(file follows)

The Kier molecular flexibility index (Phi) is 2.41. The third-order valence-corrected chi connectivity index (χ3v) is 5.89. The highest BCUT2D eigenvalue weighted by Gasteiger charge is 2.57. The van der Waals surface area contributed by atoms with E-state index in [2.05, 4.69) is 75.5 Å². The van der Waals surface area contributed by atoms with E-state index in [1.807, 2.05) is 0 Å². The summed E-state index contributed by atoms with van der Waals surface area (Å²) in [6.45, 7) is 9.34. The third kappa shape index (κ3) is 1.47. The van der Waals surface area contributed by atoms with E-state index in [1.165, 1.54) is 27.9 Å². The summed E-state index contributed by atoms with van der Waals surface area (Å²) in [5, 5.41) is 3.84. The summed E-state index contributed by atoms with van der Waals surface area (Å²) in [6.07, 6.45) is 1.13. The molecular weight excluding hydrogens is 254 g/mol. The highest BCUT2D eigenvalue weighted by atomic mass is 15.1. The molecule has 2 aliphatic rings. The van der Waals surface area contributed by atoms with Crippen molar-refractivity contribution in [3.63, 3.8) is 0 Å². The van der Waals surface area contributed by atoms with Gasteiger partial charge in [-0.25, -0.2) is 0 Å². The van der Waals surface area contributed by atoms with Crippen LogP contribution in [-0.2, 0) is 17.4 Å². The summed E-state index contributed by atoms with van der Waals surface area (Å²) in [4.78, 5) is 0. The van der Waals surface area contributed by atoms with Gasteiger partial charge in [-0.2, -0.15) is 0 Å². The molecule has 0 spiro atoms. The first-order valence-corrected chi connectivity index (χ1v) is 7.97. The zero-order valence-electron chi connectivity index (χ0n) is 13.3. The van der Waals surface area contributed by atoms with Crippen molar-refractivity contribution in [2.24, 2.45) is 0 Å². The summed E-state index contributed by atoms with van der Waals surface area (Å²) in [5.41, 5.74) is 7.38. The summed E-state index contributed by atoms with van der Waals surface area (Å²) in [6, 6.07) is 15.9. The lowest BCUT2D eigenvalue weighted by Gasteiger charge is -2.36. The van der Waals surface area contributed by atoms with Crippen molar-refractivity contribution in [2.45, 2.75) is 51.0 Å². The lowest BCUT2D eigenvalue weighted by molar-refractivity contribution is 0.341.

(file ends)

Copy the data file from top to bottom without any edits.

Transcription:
The Kier molecular flexibility index (Phi) is 2.41. The third-order valence-corrected chi connectivity index (χ3v) is 5.89. The highest BCUT2D eigenvalue weighted by Gasteiger charge is 2.57. The van der Waals surface area contributed by atoms with E-state index in [2.05, 4.69) is 75.5 Å². The van der Waals surface area contributed by atoms with E-state index in [1.807, 2.05) is 0 Å². The summed E-state index contributed by atoms with van der Waals surface area (Å²) in [6.45, 7) is 9.34. The third kappa shape index (κ3) is 1.47. The van der Waals surface area contributed by atoms with E-state index in [1.165, 1.54) is 27.9 Å². The summed E-state index contributed by atoms with van der Waals surface area (Å²) in [5, 5.41) is 3.84. The summed E-state index contributed by atoms with van der Waals surface area (Å²) in [6.07, 6.45) is 1.13. The molecular weight excluding hydrogens is 254 g/mol. The highest BCUT2D eigenvalue weighted by atomic mass is 15.1. The molecule has 2 aliphatic rings. The van der Waals surface area contributed by atoms with Crippen molar-refractivity contribution in [3.63, 3.8) is 0 Å². The van der Waals surface area contributed by atoms with Gasteiger partial charge in [-0.25, -0.2) is 0 Å². The van der Waals surface area contributed by atoms with Crippen LogP contribution in [-0.2, 0) is 17.4 Å². The summed E-state index contributed by atoms with van der Waals surface area (Å²) in [4.78, 5) is 0. The van der Waals surface area contributed by atoms with Gasteiger partial charge in [-0.2, -0.15) is 0 Å². The molecule has 0 spiro atoms. The first-order valence-corrected chi connectivity index (χ1v) is 7.97. The zero-order valence-electron chi connectivity index (χ0n) is 13.3. The van der Waals surface area contributed by atoms with Crippen molar-refractivity contribution in [2.24, 2.45) is 0 Å². The summed E-state index contributed by atoms with van der Waals surface area (Å²) in [5.41, 5.74) is 7.38. The summed E-state index contributed by atoms with van der Waals surface area (Å²) in [6, 6.07) is 15.9. The lowest BCUT2D eigenvalue weighted by Gasteiger charge is -2.36. The van der Waals surface area contributed by atoms with Crippen molar-refractivity contribution in [2.45, 2.75) is 51.0 Å². The lowest BCUT2D eigenvalue weighted by molar-refractivity contribution is 0.341.